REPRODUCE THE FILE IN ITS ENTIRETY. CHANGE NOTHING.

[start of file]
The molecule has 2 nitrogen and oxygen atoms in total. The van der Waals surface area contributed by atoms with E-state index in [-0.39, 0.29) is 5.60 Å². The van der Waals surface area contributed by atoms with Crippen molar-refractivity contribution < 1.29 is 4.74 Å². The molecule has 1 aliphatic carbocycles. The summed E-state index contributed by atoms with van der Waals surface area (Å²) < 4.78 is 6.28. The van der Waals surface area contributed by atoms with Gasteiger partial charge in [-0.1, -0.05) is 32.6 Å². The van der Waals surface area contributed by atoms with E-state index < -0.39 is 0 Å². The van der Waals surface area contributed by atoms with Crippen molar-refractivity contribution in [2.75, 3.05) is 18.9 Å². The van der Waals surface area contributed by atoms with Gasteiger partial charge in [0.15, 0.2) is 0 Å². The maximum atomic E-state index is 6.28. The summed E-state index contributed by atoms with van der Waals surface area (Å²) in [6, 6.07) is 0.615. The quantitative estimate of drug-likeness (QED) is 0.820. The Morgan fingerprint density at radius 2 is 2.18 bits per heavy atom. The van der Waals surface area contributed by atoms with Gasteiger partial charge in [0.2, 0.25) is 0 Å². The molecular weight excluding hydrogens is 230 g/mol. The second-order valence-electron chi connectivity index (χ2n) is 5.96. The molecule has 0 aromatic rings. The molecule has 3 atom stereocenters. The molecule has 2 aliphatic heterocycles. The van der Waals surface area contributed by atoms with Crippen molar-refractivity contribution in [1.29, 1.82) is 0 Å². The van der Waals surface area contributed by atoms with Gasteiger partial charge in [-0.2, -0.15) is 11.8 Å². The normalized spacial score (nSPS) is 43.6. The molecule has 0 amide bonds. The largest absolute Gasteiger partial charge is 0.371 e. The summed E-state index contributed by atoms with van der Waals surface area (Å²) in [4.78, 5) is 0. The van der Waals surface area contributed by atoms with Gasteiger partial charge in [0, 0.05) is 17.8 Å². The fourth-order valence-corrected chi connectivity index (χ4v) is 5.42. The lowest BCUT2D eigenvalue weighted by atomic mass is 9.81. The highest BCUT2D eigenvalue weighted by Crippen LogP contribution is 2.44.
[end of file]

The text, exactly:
The molecule has 2 nitrogen and oxygen atoms in total. The van der Waals surface area contributed by atoms with E-state index in [-0.39, 0.29) is 5.60 Å². The van der Waals surface area contributed by atoms with Crippen molar-refractivity contribution < 1.29 is 4.74 Å². The molecule has 1 aliphatic carbocycles. The summed E-state index contributed by atoms with van der Waals surface area (Å²) < 4.78 is 6.28. The van der Waals surface area contributed by atoms with Gasteiger partial charge in [-0.1, -0.05) is 32.6 Å². The van der Waals surface area contributed by atoms with E-state index < -0.39 is 0 Å². The van der Waals surface area contributed by atoms with Crippen molar-refractivity contribution in [2.75, 3.05) is 18.9 Å². The van der Waals surface area contributed by atoms with Gasteiger partial charge in [0.15, 0.2) is 0 Å². The maximum atomic E-state index is 6.28. The summed E-state index contributed by atoms with van der Waals surface area (Å²) in [6, 6.07) is 0.615. The quantitative estimate of drug-likeness (QED) is 0.820. The Morgan fingerprint density at radius 2 is 2.18 bits per heavy atom. The van der Waals surface area contributed by atoms with Gasteiger partial charge in [0.2, 0.25) is 0 Å². The molecular weight excluding hydrogens is 230 g/mol. The second-order valence-electron chi connectivity index (χ2n) is 5.96. The molecule has 0 aromatic rings. The molecule has 3 atom stereocenters. The molecule has 2 aliphatic heterocycles. The van der Waals surface area contributed by atoms with Crippen molar-refractivity contribution in [1.29, 1.82) is 0 Å². The van der Waals surface area contributed by atoms with Gasteiger partial charge in [-0.2, -0.15) is 11.8 Å². The normalized spacial score (nSPS) is 43.6. The molecule has 0 amide bonds. The largest absolute Gasteiger partial charge is 0.371 e. The summed E-state index contributed by atoms with van der Waals surface area (Å²) in [4.78, 5) is 0. The van der Waals surface area contributed by atoms with Gasteiger partial charge in [0, 0.05) is 17.8 Å². The fourth-order valence-corrected chi connectivity index (χ4v) is 5.42. The lowest BCUT2D eigenvalue weighted by atomic mass is 9.81. The highest BCUT2D eigenvalue weighted by Crippen LogP contribution is 2.44.